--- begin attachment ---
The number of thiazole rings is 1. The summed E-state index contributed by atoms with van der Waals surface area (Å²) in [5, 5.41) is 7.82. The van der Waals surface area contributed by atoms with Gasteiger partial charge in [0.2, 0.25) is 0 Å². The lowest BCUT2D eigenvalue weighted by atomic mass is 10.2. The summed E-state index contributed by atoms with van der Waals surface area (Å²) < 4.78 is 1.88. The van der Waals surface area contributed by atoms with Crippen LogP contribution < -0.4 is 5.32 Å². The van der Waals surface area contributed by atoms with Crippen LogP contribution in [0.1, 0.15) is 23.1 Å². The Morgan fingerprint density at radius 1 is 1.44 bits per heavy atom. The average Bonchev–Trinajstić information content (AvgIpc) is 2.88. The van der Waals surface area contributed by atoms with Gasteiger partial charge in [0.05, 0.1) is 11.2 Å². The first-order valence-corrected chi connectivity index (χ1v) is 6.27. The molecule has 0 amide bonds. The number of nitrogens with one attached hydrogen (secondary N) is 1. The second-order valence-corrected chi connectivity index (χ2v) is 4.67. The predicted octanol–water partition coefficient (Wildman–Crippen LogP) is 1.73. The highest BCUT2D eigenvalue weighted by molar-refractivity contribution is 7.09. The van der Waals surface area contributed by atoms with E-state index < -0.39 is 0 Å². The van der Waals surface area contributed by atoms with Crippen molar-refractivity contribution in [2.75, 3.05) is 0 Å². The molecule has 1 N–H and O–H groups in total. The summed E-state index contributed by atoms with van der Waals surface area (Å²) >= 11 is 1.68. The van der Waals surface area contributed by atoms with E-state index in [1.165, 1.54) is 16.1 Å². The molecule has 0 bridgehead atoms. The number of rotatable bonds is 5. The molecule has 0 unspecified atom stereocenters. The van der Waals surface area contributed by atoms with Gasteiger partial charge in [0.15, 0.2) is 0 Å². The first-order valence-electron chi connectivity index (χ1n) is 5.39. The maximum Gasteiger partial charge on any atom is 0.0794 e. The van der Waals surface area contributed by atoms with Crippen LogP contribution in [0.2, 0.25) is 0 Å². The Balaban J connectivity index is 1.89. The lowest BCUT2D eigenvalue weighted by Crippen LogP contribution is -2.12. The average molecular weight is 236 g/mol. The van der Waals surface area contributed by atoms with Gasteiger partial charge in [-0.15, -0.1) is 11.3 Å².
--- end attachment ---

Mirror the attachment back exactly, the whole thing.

The number of thiazole rings is 1. The summed E-state index contributed by atoms with van der Waals surface area (Å²) in [5, 5.41) is 7.82. The van der Waals surface area contributed by atoms with Gasteiger partial charge in [0.2, 0.25) is 0 Å². The lowest BCUT2D eigenvalue weighted by atomic mass is 10.2. The summed E-state index contributed by atoms with van der Waals surface area (Å²) < 4.78 is 1.88. The van der Waals surface area contributed by atoms with Crippen LogP contribution < -0.4 is 5.32 Å². The van der Waals surface area contributed by atoms with Crippen LogP contribution in [0.1, 0.15) is 23.1 Å². The Morgan fingerprint density at radius 1 is 1.44 bits per heavy atom. The average Bonchev–Trinajstić information content (AvgIpc) is 2.88. The van der Waals surface area contributed by atoms with Gasteiger partial charge in [0.05, 0.1) is 11.2 Å². The first-order valence-corrected chi connectivity index (χ1v) is 6.27. The molecule has 0 amide bonds. The number of nitrogens with one attached hydrogen (secondary N) is 1. The second-order valence-corrected chi connectivity index (χ2v) is 4.67. The predicted octanol–water partition coefficient (Wildman–Crippen LogP) is 1.73. The highest BCUT2D eigenvalue weighted by molar-refractivity contribution is 7.09. The van der Waals surface area contributed by atoms with E-state index < -0.39 is 0 Å². The van der Waals surface area contributed by atoms with Crippen molar-refractivity contribution in [2.75, 3.05) is 0 Å². The molecule has 1 N–H and O–H groups in total. The summed E-state index contributed by atoms with van der Waals surface area (Å²) >= 11 is 1.68. The van der Waals surface area contributed by atoms with E-state index in [1.165, 1.54) is 16.1 Å². The molecule has 0 bridgehead atoms. The number of rotatable bonds is 5. The molecule has 0 unspecified atom stereocenters. The van der Waals surface area contributed by atoms with Gasteiger partial charge in [0.15, 0.2) is 0 Å². The first-order valence-electron chi connectivity index (χ1n) is 5.39. The maximum Gasteiger partial charge on any atom is 0.0794 e. The van der Waals surface area contributed by atoms with Crippen LogP contribution in [0.2, 0.25) is 0 Å². The Balaban J connectivity index is 1.89. The lowest BCUT2D eigenvalue weighted by Crippen LogP contribution is -2.12. The average molecular weight is 236 g/mol. The van der Waals surface area contributed by atoms with Gasteiger partial charge in [-0.15, -0.1) is 11.3 Å².